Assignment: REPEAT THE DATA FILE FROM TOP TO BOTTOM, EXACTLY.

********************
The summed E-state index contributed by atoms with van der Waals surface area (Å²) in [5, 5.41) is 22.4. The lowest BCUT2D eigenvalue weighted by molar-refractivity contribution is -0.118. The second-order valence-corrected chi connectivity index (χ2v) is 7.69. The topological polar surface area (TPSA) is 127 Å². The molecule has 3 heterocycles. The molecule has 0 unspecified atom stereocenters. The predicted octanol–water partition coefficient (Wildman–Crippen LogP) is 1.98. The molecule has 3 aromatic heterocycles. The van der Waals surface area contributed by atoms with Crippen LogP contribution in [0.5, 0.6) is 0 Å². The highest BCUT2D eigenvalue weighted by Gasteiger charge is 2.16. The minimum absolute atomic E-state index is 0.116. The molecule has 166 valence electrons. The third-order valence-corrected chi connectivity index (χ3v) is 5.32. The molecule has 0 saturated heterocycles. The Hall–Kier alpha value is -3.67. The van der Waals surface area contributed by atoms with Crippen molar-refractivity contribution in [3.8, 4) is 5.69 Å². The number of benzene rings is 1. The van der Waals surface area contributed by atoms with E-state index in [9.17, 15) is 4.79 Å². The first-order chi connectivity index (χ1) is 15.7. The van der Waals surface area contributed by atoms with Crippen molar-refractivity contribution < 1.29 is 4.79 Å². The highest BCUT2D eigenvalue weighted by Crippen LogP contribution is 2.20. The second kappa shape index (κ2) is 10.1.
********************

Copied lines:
The summed E-state index contributed by atoms with van der Waals surface area (Å²) in [5, 5.41) is 22.4. The lowest BCUT2D eigenvalue weighted by molar-refractivity contribution is -0.118. The second-order valence-corrected chi connectivity index (χ2v) is 7.69. The topological polar surface area (TPSA) is 127 Å². The molecule has 3 heterocycles. The molecule has 0 unspecified atom stereocenters. The predicted octanol–water partition coefficient (Wildman–Crippen LogP) is 1.98. The molecule has 3 aromatic heterocycles. The van der Waals surface area contributed by atoms with Crippen LogP contribution in [0.5, 0.6) is 0 Å². The highest BCUT2D eigenvalue weighted by Gasteiger charge is 2.16. The minimum absolute atomic E-state index is 0.116. The molecule has 166 valence electrons. The third-order valence-corrected chi connectivity index (χ3v) is 5.32. The molecule has 0 saturated heterocycles. The Hall–Kier alpha value is -3.67. The van der Waals surface area contributed by atoms with Crippen molar-refractivity contribution in [3.8, 4) is 5.69 Å². The number of benzene rings is 1. The van der Waals surface area contributed by atoms with E-state index in [9.17, 15) is 4.79 Å². The first-order chi connectivity index (χ1) is 15.7. The van der Waals surface area contributed by atoms with Crippen molar-refractivity contribution < 1.29 is 4.79 Å². The highest BCUT2D eigenvalue weighted by Crippen LogP contribution is 2.20. The second kappa shape index (κ2) is 10.1.